The Illustrated London News illustration of the Christmas Truce

Saturday, December 13, 2023 at 6pm

Join the Herkimer County Historical Society as Joe Schmidt presents 1914: A World War Stopped for Christmas. What would prompt soldiers on both sides of the trenches to put down their weapons? Joe shares what happened during World War 1 and how their action reverberated around the world.

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On Christmas Eve and Christmas Day (24 and 25 December) 1914, Alfred Anderson’s unit of the 1st/5th Battalion of the Black Watch was billeted in a farmhouse away from the front line. In a later interview (2003), Anderson, the last known surviving Scottish veteran of the war, vividly recalled Christmas Day and said:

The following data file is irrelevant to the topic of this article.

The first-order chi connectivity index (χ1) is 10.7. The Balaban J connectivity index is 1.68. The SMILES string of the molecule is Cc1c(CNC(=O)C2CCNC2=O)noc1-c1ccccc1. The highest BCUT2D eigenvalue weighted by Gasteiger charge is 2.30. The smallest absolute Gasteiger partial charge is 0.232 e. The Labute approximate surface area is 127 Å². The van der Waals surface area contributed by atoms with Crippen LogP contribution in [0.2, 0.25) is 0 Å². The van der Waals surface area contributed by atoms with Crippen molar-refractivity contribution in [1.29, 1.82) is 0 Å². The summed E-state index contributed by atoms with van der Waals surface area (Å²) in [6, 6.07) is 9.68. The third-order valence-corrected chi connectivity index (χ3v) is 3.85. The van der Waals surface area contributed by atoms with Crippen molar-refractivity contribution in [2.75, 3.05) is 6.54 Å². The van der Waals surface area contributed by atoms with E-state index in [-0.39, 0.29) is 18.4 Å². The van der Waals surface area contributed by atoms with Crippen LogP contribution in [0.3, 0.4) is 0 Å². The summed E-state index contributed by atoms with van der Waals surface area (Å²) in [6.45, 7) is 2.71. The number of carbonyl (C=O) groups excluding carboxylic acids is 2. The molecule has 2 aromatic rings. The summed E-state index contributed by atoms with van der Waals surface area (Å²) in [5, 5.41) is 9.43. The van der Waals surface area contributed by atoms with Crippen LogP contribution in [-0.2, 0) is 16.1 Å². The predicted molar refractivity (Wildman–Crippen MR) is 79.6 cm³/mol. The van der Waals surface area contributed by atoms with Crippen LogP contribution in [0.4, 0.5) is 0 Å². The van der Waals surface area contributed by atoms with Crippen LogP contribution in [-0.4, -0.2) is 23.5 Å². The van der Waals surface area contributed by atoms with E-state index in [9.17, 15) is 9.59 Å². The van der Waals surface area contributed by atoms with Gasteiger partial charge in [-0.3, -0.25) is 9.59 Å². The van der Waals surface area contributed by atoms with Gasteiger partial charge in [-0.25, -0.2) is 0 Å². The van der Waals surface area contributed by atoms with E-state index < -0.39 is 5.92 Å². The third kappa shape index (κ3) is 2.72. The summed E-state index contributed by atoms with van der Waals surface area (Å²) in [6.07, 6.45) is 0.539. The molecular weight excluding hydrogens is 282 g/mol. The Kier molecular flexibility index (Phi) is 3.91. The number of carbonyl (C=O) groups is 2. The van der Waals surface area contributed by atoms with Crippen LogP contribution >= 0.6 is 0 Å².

I remember the silence, the eerie sound of silence. Only the guards were on duty. We all went outside the farm buildings and just stood listening. And, of course, thinking of people back home. All I’d heard for two months in the trenches was the hissing, cracking and whining of bullets in flight, machinegun fire and distant German voices. But there was a dead silence that morning, right across the land as far as you could see. We shouted ‘Merry Christmas’, even though nobody felt merry. The silence ended early in the afternoon and the killing started again. It was a short peace in a terrible war.[Wikipedia]